FDA addresses methanol hand sanitizer risks, revises EUA for respirator decontamination
By Susan Klacik, BS, CRCST, CIS, CHL, ACE, FCS
On August 14, 2020, the Joint Commission (TJC) removed its position statement, Preventing Nosocomial COVID-19 Infections as Organizations Resume Regular Care Delivery. As the accreditation agency noted, the guidance document was originally written in May when COVID-19 cases in the U.S. were declining, health care organizations were rapidly working to resume elective procedures and ambulatory care, and TJC was receiving many questions regarding reopening.
“We are now in a very different situation,” the agency noted in a prepared statement. “Health care organizations are trying to balance providing safe, routine care while combatting the continuing epidemic amidst persistent shortages of personal protective equipment (PPE).” The agency also acknowledged it heard from some professional societies and health care organizations that section of the TJC position statement were “problematic” due to changes in the pandemic and the agency’s understanding of the science surrounding COVID-19 transmission. Additionally, TJC stated that the Centers for Disease Control and Prevention updated its guidance to address some of the issues outlined in TJC’s position statement, including definitions of contingency strategies and crisis standards of care for PPE conservation and when they should be applied – which led TJC to deem its own position statement “no longer useful.” To read the full statement, visit: https://www.jointcommission.org/-/media/tjc/documents/covid19/removal-of-position-statement.pdf.
FDA list grows for dangerous methanol-containing hand sanitizers
Hand hygiene is a part of a sterile processing technician’s daily responsibilities. When the COVID-19 pandemic began, routinely used hand hygiene products were, at times, in short supply and replaced with other hand hygiene products. In July, the U.S. Food and Drug Administration (FDA) issued a warning to consumers and health care professionals about hand sanitizer products containing methanol, or wood alcohol; this substance, which is often used to create fuel and antifreeze, is not an acceptable active ingredient for hand sanitizer products and can be toxic when absorbed through the skin (and life-threatening when ingested).
The FDA has seen an increase in hand sanitizer products that are labeled to contain ethanol (also known as ethyl alcohol), but that have tested positive for methanol contamination. Methanol exposure can result in nausea, vomiting, headache, blurred vision, permanent blindness, seizures, coma and/or permanent damage to the nervous system, or death. Consumers who have been exposed to hand sanitizer containing methanol and are experiencing symptoms should seek immediate medical treatment for potential reversal of toxic effects of methanol poisoning.
The FDA recommends that if using these products to immediately stop using them and dispose of the bottle in a hazardous waste container, if available, or dispose of as recommended by local waste management and recycling centers. These products should not be flushed or poured down the drain or mixed with other liquids. The FDA has and will continue to quality test hand sanitizers, including testing products entering the country through the U.S. border. The agency maintains a list of FDA-tested and -recalled hand sanitizers on its website, which is being continually updated as dangerous products are discovered. To access the information, visit: www.fda.gov/drugs/drug-safety-and-availability/fda-updates-hand-sanitzers-methanol.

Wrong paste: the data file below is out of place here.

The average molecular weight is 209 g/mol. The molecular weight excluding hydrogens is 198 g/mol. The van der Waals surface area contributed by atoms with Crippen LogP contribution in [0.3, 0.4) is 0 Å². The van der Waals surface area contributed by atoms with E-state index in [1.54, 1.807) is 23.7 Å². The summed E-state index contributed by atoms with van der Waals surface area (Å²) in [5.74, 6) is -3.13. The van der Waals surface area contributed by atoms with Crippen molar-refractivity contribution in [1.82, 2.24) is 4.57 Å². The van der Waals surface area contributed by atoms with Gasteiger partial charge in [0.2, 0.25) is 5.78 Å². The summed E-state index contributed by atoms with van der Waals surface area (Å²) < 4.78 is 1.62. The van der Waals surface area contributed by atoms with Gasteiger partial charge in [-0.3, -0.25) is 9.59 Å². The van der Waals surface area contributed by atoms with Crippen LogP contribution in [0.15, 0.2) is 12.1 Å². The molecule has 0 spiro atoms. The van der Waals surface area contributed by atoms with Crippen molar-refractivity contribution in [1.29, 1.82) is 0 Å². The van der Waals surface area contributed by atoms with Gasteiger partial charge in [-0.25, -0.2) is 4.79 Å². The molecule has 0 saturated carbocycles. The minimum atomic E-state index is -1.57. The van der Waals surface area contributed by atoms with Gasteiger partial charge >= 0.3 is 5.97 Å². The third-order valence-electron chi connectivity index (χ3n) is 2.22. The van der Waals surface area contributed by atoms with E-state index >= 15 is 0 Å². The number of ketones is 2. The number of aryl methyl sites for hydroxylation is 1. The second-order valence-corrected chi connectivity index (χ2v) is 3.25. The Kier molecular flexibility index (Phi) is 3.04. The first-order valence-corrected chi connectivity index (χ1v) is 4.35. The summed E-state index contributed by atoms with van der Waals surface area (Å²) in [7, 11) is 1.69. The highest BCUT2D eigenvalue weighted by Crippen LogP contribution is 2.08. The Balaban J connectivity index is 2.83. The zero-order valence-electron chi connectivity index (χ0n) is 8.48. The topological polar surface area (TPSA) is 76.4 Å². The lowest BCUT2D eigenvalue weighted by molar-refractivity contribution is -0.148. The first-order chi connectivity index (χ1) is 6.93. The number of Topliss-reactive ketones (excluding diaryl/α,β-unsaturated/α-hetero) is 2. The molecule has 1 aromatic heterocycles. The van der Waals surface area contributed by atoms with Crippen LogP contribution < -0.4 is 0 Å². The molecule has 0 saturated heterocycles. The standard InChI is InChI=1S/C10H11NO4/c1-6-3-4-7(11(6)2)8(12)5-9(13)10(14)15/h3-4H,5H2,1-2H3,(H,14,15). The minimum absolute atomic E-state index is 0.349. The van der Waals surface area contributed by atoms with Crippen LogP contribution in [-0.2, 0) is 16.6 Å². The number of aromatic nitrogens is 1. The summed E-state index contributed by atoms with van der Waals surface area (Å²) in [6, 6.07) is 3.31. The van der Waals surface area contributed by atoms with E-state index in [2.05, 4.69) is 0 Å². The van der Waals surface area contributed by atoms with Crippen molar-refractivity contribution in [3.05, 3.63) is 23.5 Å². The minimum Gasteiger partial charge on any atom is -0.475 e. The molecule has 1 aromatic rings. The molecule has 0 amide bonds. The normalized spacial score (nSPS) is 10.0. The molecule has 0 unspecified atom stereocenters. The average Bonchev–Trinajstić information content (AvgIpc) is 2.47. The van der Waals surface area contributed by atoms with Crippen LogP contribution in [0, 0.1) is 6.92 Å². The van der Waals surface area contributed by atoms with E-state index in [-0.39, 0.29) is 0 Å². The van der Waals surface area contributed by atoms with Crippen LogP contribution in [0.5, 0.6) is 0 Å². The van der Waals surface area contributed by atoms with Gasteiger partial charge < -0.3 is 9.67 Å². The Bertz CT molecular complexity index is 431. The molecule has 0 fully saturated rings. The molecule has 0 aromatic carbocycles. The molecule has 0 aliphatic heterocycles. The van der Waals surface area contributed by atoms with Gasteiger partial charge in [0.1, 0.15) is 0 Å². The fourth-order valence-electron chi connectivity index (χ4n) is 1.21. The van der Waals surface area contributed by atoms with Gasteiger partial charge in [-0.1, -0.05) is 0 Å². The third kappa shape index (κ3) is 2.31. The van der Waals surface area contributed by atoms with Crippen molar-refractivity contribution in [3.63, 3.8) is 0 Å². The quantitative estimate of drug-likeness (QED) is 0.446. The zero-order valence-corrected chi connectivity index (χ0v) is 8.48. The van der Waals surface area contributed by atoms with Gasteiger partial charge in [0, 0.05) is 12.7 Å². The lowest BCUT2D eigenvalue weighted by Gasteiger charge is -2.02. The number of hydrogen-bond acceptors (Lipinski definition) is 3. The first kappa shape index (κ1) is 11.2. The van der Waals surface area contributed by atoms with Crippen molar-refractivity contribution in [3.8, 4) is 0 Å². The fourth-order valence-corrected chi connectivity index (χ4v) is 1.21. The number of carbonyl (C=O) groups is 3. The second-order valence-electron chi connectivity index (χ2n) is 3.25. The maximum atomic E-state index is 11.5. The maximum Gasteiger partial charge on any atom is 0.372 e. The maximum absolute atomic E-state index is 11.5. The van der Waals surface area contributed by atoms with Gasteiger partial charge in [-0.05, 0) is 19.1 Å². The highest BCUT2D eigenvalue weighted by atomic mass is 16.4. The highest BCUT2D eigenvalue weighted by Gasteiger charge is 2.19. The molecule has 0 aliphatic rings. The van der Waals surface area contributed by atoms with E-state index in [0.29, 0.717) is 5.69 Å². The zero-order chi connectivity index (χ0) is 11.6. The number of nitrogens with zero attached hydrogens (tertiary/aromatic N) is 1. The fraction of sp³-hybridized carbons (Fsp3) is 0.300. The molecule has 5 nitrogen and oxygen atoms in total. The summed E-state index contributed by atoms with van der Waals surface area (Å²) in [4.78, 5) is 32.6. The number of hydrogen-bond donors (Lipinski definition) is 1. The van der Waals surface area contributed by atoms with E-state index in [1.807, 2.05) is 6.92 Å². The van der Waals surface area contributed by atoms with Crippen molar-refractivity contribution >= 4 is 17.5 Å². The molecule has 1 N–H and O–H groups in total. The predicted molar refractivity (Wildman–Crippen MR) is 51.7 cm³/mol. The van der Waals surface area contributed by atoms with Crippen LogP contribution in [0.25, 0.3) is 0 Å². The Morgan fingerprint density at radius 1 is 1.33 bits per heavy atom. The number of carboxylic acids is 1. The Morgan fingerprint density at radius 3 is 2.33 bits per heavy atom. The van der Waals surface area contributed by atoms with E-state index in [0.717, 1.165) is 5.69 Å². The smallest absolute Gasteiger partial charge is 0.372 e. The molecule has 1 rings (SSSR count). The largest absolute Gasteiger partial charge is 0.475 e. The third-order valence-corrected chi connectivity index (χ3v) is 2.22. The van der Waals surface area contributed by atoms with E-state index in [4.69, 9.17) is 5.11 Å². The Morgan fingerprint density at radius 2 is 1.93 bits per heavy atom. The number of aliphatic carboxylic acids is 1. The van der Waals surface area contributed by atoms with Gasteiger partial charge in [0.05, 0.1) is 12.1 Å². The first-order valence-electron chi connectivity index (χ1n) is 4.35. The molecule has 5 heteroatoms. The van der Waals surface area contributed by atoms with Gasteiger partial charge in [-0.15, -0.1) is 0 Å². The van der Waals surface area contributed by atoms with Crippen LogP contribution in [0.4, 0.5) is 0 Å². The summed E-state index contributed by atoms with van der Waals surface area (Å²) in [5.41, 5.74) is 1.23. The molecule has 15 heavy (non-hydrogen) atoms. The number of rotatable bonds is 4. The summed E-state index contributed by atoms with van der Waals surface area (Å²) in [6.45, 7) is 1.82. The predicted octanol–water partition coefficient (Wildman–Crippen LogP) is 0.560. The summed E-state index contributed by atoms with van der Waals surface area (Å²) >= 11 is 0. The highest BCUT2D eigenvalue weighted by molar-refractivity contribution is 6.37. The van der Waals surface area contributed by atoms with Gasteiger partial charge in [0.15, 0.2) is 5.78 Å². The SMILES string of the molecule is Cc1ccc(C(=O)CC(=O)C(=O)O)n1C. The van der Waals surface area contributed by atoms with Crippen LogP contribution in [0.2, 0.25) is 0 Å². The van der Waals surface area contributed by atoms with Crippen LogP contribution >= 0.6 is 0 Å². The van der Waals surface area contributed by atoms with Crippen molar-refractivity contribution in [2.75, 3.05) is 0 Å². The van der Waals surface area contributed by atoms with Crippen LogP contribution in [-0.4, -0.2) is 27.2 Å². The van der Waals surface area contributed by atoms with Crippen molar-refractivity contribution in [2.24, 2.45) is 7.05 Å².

Changes to types of respirators that can be decontaminated for reuse
Shortly after the COVID-19 pandemic began, the FDA issued emergency use authorizations (EUAs) to specify which respirators are appropriate for decontamination. During continued reviews and research, the FDA has ascertained from the Centers for Disease Control and Prevention’s (CDC’s) National Institute for Occupational Safety and Health (NIOSH) testing that authorized respirators manufactured in China may vary in their design and performance. Based on that information, the FDA has concluded that the available information does not support the decontamination of these respirators and, for that reason, the agency has revised the relevant EUAs. In addition, the FDA is also revising relevant EUAs to no longer authorize decontamination or reuse of respirators that have exhalation valves.
In an effort to ensure health care personnel are adequately protected, the FDA has announced it has revised and reissued a number of EUAs to amend which respirators are authorized to be decontaminated. According to the CDC’s recommendations, decontaminated respirators should only be used when new FDA-cleared N95 respirators, NIOSH-approved N95 respirators or other FDA authorized respirators are not available. The decontamination systems are only authorized to decontaminate non-cellulose compatible N95 respirators. Health care facilities should not reuse a respirator that is incompatible with an authorized decontamination system. It is important to note that users of any respirator (whether or not decontaminated) should always assess for proper fit after placement. Respirators with poor fit, visible soiling or damage should not be used.
Susan Klacik, BS, CRCST, CIS, CHL, ACE, FCS, serves as a clinical educator for the International Association of Healthcare Central Service Materiel Management (IAHCSMM) and has served as the IAHCSMM representative to the Association for the Advancement of Medical Instrumentation since 1997.